Assessing the effectiveness of economic sanctions

  • Bader SabtanEmail author
  • Marc D. Kilgour
  • Keith W. Hipel
Original Article


The strength of sanctions can significantly impact the outcome of a dispute. The effectiveness of economic sanctions will be explored within the context of the conflict between Organization of Petroleum Exporting Countries (OPEC) and US shale oil producers in 2014. The outcome was not what OPEC anticipated, perhaps because OPEC misperceived the opponent’s preferences. Sensitivity to sanctions is a major component of a decision maker’s preferences when a dispute, or a negotiation, is modeled within the Graph Model for Conflict Resolution (GMCR). This study uses Inverse GMCR to determine what preference rankings would be required for the conflict to end as OPEC wished. The difference between the original preference ranking and the required rankings reflects the miscalculation of the strength of the economic “squeeze” that OPEC imposed when it flooded the market with oil to reduce the price. OPEC expected this sanction to be strong enough to damage, and perhaps destroy, the shale industry, but shale producers were able to withstand it. The graph model analysis suggests why this conflict ended as it did, and provides guidelines for understanding whether sanctions can be effective in forcing a particular outcome on a dispute.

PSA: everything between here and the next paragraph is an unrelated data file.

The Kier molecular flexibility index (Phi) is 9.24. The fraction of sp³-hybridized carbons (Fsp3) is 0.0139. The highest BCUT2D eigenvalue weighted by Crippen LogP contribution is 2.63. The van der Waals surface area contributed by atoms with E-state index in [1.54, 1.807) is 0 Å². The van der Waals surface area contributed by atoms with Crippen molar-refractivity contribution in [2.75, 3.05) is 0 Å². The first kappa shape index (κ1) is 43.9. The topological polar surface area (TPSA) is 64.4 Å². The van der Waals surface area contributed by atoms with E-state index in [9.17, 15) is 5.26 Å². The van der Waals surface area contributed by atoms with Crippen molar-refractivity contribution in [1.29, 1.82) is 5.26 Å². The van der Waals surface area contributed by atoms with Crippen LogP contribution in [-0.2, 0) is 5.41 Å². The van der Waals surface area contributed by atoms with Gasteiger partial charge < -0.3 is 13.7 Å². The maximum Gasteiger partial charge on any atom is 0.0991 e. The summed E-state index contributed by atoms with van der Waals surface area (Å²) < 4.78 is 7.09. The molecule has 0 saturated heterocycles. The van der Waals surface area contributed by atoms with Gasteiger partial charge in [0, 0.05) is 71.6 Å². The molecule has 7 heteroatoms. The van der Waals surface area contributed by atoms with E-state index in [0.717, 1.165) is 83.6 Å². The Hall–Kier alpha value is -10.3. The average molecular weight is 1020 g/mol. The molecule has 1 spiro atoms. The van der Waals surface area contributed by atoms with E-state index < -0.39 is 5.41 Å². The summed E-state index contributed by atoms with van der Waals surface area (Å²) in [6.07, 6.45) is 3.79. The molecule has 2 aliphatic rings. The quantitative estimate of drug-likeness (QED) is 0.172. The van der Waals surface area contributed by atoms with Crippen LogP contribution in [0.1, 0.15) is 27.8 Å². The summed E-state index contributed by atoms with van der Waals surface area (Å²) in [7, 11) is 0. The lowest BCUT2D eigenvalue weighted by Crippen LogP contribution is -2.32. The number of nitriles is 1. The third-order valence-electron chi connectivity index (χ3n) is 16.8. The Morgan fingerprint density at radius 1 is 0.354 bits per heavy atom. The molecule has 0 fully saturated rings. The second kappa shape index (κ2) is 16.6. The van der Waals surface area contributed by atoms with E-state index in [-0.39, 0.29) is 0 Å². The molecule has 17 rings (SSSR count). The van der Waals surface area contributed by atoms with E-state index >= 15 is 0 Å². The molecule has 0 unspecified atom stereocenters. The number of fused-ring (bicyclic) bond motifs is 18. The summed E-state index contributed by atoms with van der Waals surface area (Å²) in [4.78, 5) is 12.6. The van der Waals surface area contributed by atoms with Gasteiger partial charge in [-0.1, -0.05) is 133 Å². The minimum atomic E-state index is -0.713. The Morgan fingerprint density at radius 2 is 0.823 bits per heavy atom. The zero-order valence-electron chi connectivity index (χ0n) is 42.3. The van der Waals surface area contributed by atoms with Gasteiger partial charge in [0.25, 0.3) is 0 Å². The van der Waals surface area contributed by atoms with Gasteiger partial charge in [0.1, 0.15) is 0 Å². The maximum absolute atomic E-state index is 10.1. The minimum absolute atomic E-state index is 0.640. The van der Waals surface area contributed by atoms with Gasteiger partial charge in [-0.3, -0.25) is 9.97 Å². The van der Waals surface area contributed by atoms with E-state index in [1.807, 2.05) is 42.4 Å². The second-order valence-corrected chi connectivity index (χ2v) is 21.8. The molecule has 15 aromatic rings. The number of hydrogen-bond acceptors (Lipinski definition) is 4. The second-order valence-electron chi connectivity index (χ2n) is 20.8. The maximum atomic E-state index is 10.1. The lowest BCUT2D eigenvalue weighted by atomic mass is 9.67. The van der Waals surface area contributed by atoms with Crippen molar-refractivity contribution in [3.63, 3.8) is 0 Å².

Conflict resolution Graph model Inverse preference problem Economic sanctions Stability analysis 

Mathematics Subject Classification

Primary 91B06 Secondary 05C90 



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Copyright information

© EURO - The Association of European Operational Research Societies and Springer-Verlag GmbH Germany, part of Springer Nature 2019

Authors and Affiliations

  1. 1.Department of Systems Design EngineeringUniversity of WaterlooWaterlooCanada
  2. 2.Department of MathematicsWilfrid Laurier UniversityWaterlooCanada

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